Best & Worst: Scott Bourne
Photos and interview: Benjamin Deberdt
Being a published writer has never been an easy business –if you may call it that– but it’s fair to say that the current times are definitely not the best to be an aspiring one… Or, are they?
As retired professional skateboarder Scott Bourne is just putting out his first novel (while working on a third one), he definitely has some inside scoop on what it took him to get there. This could have been a long night of drinking wine, but we only had a cup of coffee to polish at our local hangout that morning.
Meet our neighbor, and hear him tell tales from his new life, the one of a published novelist.
Worst thing about actually typing the last sentence of a book?
I had been living for an entire year in the French countryside. My life there was completely secluded from everything that had once been normal to me, and I was as happy as I have ever been in this state of solitude. I worked at all hours on the novel. When I wasn’t writing I spent the rest of my time on long walks alone in the woods or taking bike rides to neighboring villages. I had never imagined myself as someone whom at 30 would basically disappear from the modern world and, yet, that was exactly what I had done. Strangely enough my happiness crumbled with the writing of the words “The End”. This single event filled me with panic and stress. In a matter of 48 hours, I had rented a room in Paris and left the countryside.
Best thing about flipping through an actual copy of said book for the first time?
That I actually can do that… It is a book, not a digital file in someone’s Kindle or I-Pad.
Worst moment you think you ever went though during the writing or publishing process?
Agents and publishers always wanting to change something, or cut something, or just basically trying to make the book into something marketable. Everyone wants to turn a buck on your work and they care very little for any sort of artistic integrity. This thing won’t sell a million copies, it’s not a page-turner… In fact, it’s the opposite of that. It should make the reader stop for a moment and ponder life, not speed through the reading hanging on a false sense of excitement.
Best thing about not being a professional skateboarder anymore?
I wear my cowboy boots all day every day!
Worst preconception people seem to have about you?
People think I am a wealthy man!
A Room With Windowns, original manuscript and printed version.
Best rumor you have heard about yourself during the latest years?
Right after my shoe came out with Puma, I read something about how I had three houses! One in San Francisco, one in Paris and a third where I wrote in the French countryside. I was baffled, even a little hurt to be perceived like that. I have never owned property in my life. I am 40 years old and have never had a credit card, much less credit!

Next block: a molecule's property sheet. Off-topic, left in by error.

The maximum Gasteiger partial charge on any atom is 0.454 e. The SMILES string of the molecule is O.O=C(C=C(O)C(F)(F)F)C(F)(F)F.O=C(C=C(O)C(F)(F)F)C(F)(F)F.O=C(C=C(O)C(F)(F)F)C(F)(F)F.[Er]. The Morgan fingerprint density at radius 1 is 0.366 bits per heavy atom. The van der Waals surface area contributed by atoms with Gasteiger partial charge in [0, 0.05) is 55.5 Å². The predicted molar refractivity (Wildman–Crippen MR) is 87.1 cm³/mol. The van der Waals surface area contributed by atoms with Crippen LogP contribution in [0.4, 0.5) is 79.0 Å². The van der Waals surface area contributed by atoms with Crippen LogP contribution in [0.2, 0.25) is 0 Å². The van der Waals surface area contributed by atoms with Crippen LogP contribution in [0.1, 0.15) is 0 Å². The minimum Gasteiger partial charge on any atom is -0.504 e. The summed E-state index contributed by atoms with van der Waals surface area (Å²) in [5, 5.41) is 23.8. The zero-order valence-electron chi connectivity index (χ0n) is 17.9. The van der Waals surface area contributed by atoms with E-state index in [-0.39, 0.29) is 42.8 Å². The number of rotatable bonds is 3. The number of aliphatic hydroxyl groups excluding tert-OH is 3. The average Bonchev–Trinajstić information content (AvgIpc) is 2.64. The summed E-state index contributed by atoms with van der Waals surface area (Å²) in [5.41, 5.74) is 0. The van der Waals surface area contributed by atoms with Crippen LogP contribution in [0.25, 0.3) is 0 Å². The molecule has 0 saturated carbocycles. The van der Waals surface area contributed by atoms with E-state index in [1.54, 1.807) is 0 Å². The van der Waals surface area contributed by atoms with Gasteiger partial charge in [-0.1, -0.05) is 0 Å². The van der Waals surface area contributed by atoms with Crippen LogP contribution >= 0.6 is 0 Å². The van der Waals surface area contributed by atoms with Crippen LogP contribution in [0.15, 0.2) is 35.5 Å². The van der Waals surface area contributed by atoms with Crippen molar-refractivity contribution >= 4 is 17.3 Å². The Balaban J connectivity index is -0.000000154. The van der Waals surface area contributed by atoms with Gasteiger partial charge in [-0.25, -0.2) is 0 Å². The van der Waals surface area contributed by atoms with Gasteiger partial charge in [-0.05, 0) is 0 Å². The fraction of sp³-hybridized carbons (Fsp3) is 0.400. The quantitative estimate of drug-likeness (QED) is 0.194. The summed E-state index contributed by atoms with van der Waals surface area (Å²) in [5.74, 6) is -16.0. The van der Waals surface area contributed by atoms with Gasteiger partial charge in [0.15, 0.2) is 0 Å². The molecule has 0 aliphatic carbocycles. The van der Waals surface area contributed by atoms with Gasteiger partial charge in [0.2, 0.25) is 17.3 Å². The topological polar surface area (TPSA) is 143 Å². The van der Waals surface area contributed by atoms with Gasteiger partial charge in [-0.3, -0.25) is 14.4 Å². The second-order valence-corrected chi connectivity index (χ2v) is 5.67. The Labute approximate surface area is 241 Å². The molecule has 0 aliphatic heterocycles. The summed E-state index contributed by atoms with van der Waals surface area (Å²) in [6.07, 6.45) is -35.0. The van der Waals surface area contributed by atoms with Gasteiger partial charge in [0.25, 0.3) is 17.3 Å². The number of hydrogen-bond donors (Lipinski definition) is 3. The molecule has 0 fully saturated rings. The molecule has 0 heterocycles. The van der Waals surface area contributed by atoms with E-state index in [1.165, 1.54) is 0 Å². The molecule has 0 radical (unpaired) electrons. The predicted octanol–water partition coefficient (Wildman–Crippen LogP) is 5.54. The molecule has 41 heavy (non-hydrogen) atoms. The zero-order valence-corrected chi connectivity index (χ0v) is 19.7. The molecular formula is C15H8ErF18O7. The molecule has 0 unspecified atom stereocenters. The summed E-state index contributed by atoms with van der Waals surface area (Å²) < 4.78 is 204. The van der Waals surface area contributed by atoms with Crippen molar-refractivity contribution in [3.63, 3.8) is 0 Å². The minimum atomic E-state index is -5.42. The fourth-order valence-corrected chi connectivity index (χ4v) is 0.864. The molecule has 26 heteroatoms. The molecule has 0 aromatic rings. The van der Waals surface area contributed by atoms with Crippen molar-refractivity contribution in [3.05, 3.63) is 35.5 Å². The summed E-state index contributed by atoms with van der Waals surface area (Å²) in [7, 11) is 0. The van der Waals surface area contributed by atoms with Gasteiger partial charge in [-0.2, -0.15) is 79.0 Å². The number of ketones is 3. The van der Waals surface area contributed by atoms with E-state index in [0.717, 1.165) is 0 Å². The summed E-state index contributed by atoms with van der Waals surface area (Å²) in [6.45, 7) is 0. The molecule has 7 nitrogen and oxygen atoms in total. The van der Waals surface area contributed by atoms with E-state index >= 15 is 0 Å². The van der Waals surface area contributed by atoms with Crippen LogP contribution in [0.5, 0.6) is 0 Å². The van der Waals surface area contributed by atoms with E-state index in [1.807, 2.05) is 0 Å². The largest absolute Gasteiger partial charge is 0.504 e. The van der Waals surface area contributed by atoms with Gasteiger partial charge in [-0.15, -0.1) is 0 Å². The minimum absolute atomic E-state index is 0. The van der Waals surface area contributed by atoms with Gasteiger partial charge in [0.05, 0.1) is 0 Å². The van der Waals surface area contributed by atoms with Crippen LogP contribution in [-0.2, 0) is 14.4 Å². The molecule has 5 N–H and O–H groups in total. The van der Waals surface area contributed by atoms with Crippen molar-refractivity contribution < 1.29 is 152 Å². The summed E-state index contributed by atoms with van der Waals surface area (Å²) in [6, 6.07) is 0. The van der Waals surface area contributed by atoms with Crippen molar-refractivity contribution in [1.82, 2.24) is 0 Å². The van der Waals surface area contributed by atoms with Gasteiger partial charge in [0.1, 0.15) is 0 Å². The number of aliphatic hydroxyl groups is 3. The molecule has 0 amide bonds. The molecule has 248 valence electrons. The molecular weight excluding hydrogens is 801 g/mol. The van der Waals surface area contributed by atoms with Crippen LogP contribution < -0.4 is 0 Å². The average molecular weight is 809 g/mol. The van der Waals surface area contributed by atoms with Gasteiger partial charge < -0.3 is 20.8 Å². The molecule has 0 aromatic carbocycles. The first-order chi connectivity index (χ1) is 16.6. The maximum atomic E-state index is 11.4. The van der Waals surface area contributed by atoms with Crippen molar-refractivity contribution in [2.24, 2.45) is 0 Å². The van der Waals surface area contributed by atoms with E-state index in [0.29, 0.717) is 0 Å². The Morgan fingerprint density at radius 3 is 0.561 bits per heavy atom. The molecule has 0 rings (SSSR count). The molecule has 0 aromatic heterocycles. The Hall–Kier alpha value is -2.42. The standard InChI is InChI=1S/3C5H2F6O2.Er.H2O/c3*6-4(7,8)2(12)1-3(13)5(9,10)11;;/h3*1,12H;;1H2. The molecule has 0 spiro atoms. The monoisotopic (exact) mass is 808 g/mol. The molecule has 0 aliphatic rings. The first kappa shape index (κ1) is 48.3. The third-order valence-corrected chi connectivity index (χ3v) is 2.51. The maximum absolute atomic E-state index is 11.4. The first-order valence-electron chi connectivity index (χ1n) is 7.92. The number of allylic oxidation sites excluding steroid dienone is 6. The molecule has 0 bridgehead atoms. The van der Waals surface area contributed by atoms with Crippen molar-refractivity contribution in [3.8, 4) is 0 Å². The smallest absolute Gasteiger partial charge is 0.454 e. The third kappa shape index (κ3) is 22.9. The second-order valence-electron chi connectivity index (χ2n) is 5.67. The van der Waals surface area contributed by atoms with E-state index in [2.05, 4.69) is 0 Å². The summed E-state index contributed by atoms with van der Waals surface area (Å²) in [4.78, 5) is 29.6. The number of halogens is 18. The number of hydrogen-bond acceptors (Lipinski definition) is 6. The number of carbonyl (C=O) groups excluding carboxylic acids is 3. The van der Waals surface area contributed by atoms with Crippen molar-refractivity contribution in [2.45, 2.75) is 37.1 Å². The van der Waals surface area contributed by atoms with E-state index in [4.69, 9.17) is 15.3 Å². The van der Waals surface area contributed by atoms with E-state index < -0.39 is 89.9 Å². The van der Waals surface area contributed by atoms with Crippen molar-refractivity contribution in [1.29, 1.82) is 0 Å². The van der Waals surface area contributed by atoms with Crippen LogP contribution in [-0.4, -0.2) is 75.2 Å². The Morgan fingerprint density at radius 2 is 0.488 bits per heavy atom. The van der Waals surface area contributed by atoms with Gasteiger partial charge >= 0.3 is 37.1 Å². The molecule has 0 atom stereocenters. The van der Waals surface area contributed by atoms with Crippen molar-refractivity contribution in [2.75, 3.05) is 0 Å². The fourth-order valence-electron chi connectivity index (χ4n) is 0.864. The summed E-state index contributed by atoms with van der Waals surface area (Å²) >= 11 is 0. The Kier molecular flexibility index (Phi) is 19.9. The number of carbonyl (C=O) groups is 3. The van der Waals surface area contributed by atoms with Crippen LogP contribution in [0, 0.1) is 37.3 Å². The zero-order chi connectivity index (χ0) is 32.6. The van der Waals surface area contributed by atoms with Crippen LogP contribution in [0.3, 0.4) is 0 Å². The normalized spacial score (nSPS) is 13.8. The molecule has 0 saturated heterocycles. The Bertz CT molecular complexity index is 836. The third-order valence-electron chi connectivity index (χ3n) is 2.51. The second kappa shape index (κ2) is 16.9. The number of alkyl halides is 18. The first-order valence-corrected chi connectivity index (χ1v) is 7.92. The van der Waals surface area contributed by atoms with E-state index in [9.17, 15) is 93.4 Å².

Worst thing about trying to be a published writer, in 2013?
Digital books and blogs. All these publishing houses want to do a digital book for you because it’s a no risk venture for them. They don’t have to produce anything, so they are never stuck with books they can’t sell. Then, they want you to set up a site and blog about your book. I am not blogging about my book, I am writing another one. They are supposed to promote you and if you’re doing a digital book, why not do it yourself? Why give them a cut at all?
Best tip you could give to someone inspired to write him/herself?
I have no advice. Just do whatever works for you. There is no science to style and every writer has to develop his or her OWN style as well as technique!
Worst criticism you wish you will not have to hear about your book?
I don’t read good reviews. When I start to read a review and it’s good, I stop. There is no risk for someone writing a good review. I only read the bad ones. It takes balls to write a bad review. Twenty years down the line the book may be something great and I will think back at all the bad reviews and just think about how those guys lost, but they had balls and I admire that. So, basically, there is really nothing that I can’t hear. In general I think everyone that has read it thus far has been pretty surprised by the work. That, in itself, is rewarding!
Best excuse you have been coming up with for never learning French during the past ten years?
I haven’t figured out how to speak English correctly, yet!
You can now cope a copy of A Room With No Windows over at 1980 Éditions.
And here is Scott’s part filmed by David Couliau for the Spektra project, in 2008, a time when he was putting the finishing touches on the book: